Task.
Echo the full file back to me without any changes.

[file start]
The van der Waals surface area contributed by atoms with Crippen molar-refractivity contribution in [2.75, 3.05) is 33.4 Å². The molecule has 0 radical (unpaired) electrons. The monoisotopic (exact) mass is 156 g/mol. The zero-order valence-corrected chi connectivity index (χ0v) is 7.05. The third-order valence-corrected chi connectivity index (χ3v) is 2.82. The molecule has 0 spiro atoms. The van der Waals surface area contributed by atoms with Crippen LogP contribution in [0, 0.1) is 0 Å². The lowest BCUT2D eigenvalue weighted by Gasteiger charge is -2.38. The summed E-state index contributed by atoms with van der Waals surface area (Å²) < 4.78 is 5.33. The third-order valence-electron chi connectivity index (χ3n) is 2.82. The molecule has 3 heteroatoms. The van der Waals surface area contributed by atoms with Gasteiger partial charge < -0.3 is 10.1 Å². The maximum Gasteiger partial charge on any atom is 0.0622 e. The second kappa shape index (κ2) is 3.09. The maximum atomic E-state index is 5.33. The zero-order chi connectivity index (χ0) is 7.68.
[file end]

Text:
The van der Waals surface area contributed by atoms with Crippen molar-refractivity contribution in [2.75, 3.05) is 33.4 Å². The molecule has 0 radical (unpaired) electrons. The monoisotopic (exact) mass is 156 g/mol. The zero-order valence-corrected chi connectivity index (χ0v) is 7.05. The third-order valence-corrected chi connectivity index (χ3v) is 2.82. The molecule has 0 spiro atoms. The van der Waals surface area contributed by atoms with Crippen LogP contribution in [0, 0.1) is 0 Å². The lowest BCUT2D eigenvalue weighted by Gasteiger charge is -2.38. The summed E-state index contributed by atoms with van der Waals surface area (Å²) < 4.78 is 5.33. The third-order valence-electron chi connectivity index (χ3n) is 2.82. The molecule has 3 heteroatoms. The van der Waals surface area contributed by atoms with Gasteiger partial charge < -0.3 is 10.1 Å². The maximum Gasteiger partial charge on any atom is 0.0622 e. The second kappa shape index (κ2) is 3.09. The maximum atomic E-state index is 5.33. The zero-order chi connectivity index (χ0) is 7.68.